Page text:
The St. Louis Cardinals organization, the St. Louis community and baseball fans everywhere were saddened late last night to learn of the passing of Hall of Famer Robert “Bob” Gibson at the age of 84. Gibson, who was inducted into the National Baseball Hall of Fame in 1981, ranks first all-time among Cardinals pitchers in wins (251), games started (482), complete games (255), shutouts (56), innings pitched (3,884.1) and strikeouts (3,117) along with a 2.91 ERA.
Gibson, the National League Most Valuable Player recipient in 1968, was a nine-time All-Star, winning the N.L. Cy Young Award for pitching excellence in both 1968 and 1970. “Gibby” was a member of three (1964, 1967 and 1968) Cardinals World Series teams, winning the title in both 1964 and 1967.
“Bob Gibson was arguably one of the best athletes and among the fiercest competitors to ever play the game of baseball,” said Cardinals’ Principal Owner & Chief Executive Officer William O. DeWitt, Jr. “With yesterday being the anniversary of his record-setting 17 strikeout World Series game in 1968, it brought back many fond memories of Bob, and his ability to pitch at such a high level when the Cardinals were playing on the games’ biggest stages. Even during the time of his recent illness, Bob remained a strong supporter of the team and remained in contact with members of the organization and several of our players. He will be sorely missed.”
An outstanding athlete, Gibson played with the Harlem Globetrotters before arriving in St. Louis to stay in 1961. Three years later, he posted a 19-12 record with a 3.01 ERA in helping the Cardinals win the National League pennant. After losing Game 2 of the World Series to the New York Yankees, Gibson posted complete-game victories in Game 5 (5-2 in 10 innings) and Game 7 and earned Series Most Valuable Player honors.
Gibson was on his way to another banner season in 1967 when a line drive off the bat of Pittsburgh Pirates’ outfielder Roberto Clemente on July 15 broke Gibson’s right leg. He was sidelined 52 days but returned to pitch the N.L. pennant clincher against the Philadelphia Phillies on Sept. 18. In the Cardinals’ World Series victory over the Boston Red Sox, Gibson went 3-0 with a 1.00 ERA, three complete games and 26 strikeouts to again be named series MVP.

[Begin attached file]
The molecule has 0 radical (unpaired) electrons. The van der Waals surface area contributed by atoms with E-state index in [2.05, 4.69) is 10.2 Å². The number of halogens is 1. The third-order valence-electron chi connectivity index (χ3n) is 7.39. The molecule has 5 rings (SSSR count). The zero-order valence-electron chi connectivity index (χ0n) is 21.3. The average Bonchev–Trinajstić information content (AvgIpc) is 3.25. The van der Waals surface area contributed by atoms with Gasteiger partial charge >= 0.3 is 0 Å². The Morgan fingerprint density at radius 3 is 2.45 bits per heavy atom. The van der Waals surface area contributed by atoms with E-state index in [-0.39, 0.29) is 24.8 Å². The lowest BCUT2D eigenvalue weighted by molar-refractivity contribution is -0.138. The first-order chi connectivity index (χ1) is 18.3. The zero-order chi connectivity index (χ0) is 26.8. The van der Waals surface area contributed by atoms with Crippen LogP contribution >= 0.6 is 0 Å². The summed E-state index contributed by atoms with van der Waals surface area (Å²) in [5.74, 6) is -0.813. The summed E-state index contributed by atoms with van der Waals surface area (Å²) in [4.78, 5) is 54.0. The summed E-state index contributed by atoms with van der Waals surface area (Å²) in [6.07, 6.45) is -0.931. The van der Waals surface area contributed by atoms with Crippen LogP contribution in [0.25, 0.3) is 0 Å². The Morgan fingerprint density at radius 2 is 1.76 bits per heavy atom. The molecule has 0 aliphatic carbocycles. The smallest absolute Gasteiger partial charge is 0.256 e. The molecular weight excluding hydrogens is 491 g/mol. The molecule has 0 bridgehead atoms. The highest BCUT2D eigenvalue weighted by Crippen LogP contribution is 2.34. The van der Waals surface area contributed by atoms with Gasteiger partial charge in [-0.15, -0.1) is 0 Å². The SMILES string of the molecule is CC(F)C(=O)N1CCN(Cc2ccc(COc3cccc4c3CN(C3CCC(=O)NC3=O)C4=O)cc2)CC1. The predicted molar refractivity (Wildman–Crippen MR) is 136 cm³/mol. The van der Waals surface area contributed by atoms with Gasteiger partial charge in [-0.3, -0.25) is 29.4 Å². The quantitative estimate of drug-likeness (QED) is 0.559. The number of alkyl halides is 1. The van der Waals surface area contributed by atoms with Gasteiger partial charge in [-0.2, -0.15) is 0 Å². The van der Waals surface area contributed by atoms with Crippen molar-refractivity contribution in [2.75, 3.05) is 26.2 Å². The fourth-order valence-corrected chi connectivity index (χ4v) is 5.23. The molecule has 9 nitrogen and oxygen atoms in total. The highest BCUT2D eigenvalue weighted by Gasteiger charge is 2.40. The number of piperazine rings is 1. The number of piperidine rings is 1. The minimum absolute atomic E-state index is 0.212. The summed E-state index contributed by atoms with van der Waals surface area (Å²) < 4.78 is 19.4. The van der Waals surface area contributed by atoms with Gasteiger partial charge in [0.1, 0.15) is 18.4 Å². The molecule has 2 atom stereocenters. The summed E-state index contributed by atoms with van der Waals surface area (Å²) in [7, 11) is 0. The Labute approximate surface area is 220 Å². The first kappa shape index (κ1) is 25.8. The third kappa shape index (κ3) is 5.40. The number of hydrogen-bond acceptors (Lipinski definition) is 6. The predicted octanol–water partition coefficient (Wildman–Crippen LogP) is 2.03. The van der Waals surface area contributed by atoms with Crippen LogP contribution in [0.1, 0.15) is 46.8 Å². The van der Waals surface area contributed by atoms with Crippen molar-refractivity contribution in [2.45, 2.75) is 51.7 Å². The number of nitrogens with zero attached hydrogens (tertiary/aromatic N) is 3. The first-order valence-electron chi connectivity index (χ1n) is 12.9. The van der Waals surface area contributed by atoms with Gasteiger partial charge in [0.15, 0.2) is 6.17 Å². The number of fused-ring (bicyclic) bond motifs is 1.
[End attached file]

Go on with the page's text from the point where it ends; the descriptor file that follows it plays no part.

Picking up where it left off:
The postseason dominance was a sign of things to come. In 1968, Gibson authored the greatest season by a pitcher in modern history. His 1.12 ERA established an all-time record for 300 or more innings. Gibson posted a 22-9 record with league-leading totals of 13 shutouts and 268 strikeouts. During one stretch, he surrendered merely two earned runs over 95 innings. Gibson was named the N.L. Cy Young Award winner and MVP. For an encore, Gibson set a record with 17 strikeouts in Game 1 of the World Series against the Detroit Tigers (a 4-0 victory). He pitched two more complete games (winning Game 4 by the score of 10-1, before losing Game 7 by a 4-1 margin) to run his streak to a record eight straight distance-going performances. Gibson totaled 35 strikeouts in the three games to establish a Fall Classic standard.
Gibson won his second Cy Young Award in 1970 on the strength of a 23-7 record and 3.12 ERA. He fired a no-hitter against Pittsburgh on Aug. 14, 1971, winning 11-0 at Three Rivers Stadium, and became the second pitcher in baseball history to record 3,000 career strikeouts July 17, 1974 (following Walter Johnson of the Washington Senators).
Accompanying his blazing fastball and pinpoint control was an intense demeanor. Gibson was a complete pitcher, socking 24 home runs and winning nine Gold Glove Awards for fielding excellence. The nine-time N.L. All-Star was a first-ballot National Baseball Hall of Fame inductee in 1981 and an inaugural member of the Cardinals Hall of Fame in 2014. He was selected to the Major League Baseball All-Century team in 1999 and voted the starting pitcher on the All-Busch Stadium II team in 2005. In 2015, Gibson was voted by the fans as a member of Franchise Four, joining Lou Brock, Rogers Hornsby and Stan Musial as one of the most impactful players who best represented the history of the Cardinals.
Gibson and his close friend and teammate Tim McCarver paired together as battery-mates for 197 games, second most among Cardinals. Gibson’s uniform number 45 was retired by the Cardinals in 1975, the year that he retired from the game.
Gibson served as pitching coach for the New York Mets (1981) and Atlanta Braves (1982-84) and bullpen coach for St. Louis (1995). He also did some broadcasting and was a special instructor for the Cardinals for over 20 years starting in 1996.
In 2018, the Cardinals organization launched a season-long campaign, #CompleteGamer, to honor Bob’s 17-year career with the Cardinals and share his extraordinary life story with fans across multiple generations.
Gibson’s long-time teammate, Hall of Famer Lou Brock, passed away nearly one month ago on September 6 at age 81.